Architect & Designer
Architect and designer Melvyn Kanny is well established as an architect practicing in Malaysia having won numerous awards for his designs particularly sustainable tropical style, cutting edge houses that have made headlines in the local press and publications.
But what made him dabble in jewellery, a particularly and a vastly different field?
“It all started when I bought my wife a piece of blue topaz gemstone from Cambodia some years back. It took me by surprise when she asked me if I could design her a piece of ring to set the stone in rather than getting it custom-made at the local jeweller. My first reaction to her request was this, “...you better leave it to the professionals, I know nothing about jewellery!” Still she persisted “well if you don’t try you won’t know will you?” Not wanting to let a challenge go unaccepted, I started working on the designs and despite my efforts I hated the results. Something didn’t seem right. I decided to then to take a more serious approach and signed up for an online jewellery design courses and also started reading up extensively on the subject. Through my research I discovered that gem or precious stones are unsustainably mined predominantly in third world countries where child labour is often exploited without any government intervention or regulation. That was when I decided to discard the stone and work purely using metal like gold or silver as the medium and soon enough the design ideas started flooding in.
One thing led to another and I found myself getting more immersed and put all my creativity and artistic skills as an architect to produce the designs whilst learning more about the intricacies of jewellery making. I usually start from a simple idea based geometrical forms expressing man-made structures rather than meaningless decorative frills as found in most jewellery. My discipline as an architect helped to remove the desire to add too many design elements which often leads to a cluttered jewellery piece. It is a fine balance between minimalism and over exuberance so that each piece has just enough to stand on its own and have something to say about the wearer. Inventiveness and artistic expressions are emphasised rather than glitter and glamour.
The jewellery pieces are devoid of any precious stones, and we have decided to stick with the simplicity and elegance of gold and silver itself.
My wife (Jeya) and I then decided to make jewellery that our friends would like, particularly mature professional women with discerning taste who may need to create an impression at meetings or events. These exquisite jewellery pieces are designed to be worn on occasions, not for everyday use.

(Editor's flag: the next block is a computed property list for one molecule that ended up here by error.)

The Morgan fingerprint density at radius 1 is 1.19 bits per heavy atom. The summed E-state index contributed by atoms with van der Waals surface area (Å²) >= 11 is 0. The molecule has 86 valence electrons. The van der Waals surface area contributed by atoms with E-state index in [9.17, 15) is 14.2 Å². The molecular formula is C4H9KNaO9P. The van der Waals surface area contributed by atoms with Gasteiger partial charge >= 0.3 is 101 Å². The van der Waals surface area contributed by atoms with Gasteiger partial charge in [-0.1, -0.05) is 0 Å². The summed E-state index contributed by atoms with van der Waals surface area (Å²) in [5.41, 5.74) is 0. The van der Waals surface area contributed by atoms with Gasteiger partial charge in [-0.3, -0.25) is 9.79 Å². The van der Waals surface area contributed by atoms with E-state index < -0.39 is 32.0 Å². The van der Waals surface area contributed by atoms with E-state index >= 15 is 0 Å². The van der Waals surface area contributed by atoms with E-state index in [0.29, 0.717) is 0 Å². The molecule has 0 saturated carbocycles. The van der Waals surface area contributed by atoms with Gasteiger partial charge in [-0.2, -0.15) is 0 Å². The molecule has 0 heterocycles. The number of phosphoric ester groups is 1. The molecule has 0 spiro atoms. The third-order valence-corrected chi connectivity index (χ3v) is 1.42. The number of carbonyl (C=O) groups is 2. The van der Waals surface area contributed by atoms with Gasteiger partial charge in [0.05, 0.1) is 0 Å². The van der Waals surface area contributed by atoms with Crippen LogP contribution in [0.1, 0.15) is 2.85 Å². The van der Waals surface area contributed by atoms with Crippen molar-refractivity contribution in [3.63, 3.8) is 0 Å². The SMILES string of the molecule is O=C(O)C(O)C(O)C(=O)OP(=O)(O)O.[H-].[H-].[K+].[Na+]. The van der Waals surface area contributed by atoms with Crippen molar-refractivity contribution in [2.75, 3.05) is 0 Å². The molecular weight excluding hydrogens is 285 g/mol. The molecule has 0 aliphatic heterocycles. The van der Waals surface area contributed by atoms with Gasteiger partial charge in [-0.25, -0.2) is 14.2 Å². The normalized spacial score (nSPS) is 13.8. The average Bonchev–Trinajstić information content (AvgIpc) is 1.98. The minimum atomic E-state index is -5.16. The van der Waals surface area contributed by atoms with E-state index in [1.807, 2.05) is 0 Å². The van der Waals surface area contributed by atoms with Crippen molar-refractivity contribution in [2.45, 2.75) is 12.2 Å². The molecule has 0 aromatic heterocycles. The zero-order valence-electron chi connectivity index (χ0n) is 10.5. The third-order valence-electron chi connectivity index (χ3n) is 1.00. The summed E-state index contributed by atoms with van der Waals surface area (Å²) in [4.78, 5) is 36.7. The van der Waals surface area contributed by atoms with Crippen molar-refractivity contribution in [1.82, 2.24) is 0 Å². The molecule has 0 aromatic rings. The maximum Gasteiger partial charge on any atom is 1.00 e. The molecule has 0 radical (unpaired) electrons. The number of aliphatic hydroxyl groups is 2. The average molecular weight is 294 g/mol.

Trying to find a local manufacturer who could produce the pieces was a nightmare! Most of them turned us down saying the pieces could not be made whether by hand or machine. Obviously they had never seen anything quite like the ones designed! I realised that the local jewellery industry was still quite backward. Most pieces sold were mass produced in factories from China and assembled together to form the jewellery. Other ways of making were the traditional style of creating a silicone or rubber mould after which the pieces could be mass produced. That way didn’t work for the jewellery I designed either as the mould could only be used once and not repeatedly due to the unconventional design forms of the jewellery. Finally we found a manufacturer who is using 3D printing technology and was willing to help. Through much trial and error the prototypes begin to emerge. I had to simplify the designs to make them producible and for the factory to agree to make them without too much headache of trial and error. I guess we found a workable balance. We have only produced about 20% of the designs, the rest are still being slowly developed and we hope to bring in new pieces on a regular basis.
Whilst I produce the designs and develop the prototypes Jeya helps with the marketing, accounts and business development side of things. She is more qualified than I am as her law degree and MBA gives her the edge.
My background as a Rotarian also meant that we give back whatever we earn to those in need, which is why we have also decided to make this a social enterprise. 30% of our profits will be channelled back to charitable organisations carrying out Women Empowerment programmes both here in Malaysia and abroad.
It is our hope that our jewellery can be worn with pride without trying to shout that you have arrived. It represents your beliefs and sophistication and what you stand for. Simplicity is the ultimate elegance….”it’s not all about the carat!” .....and that’s how the tag line came about.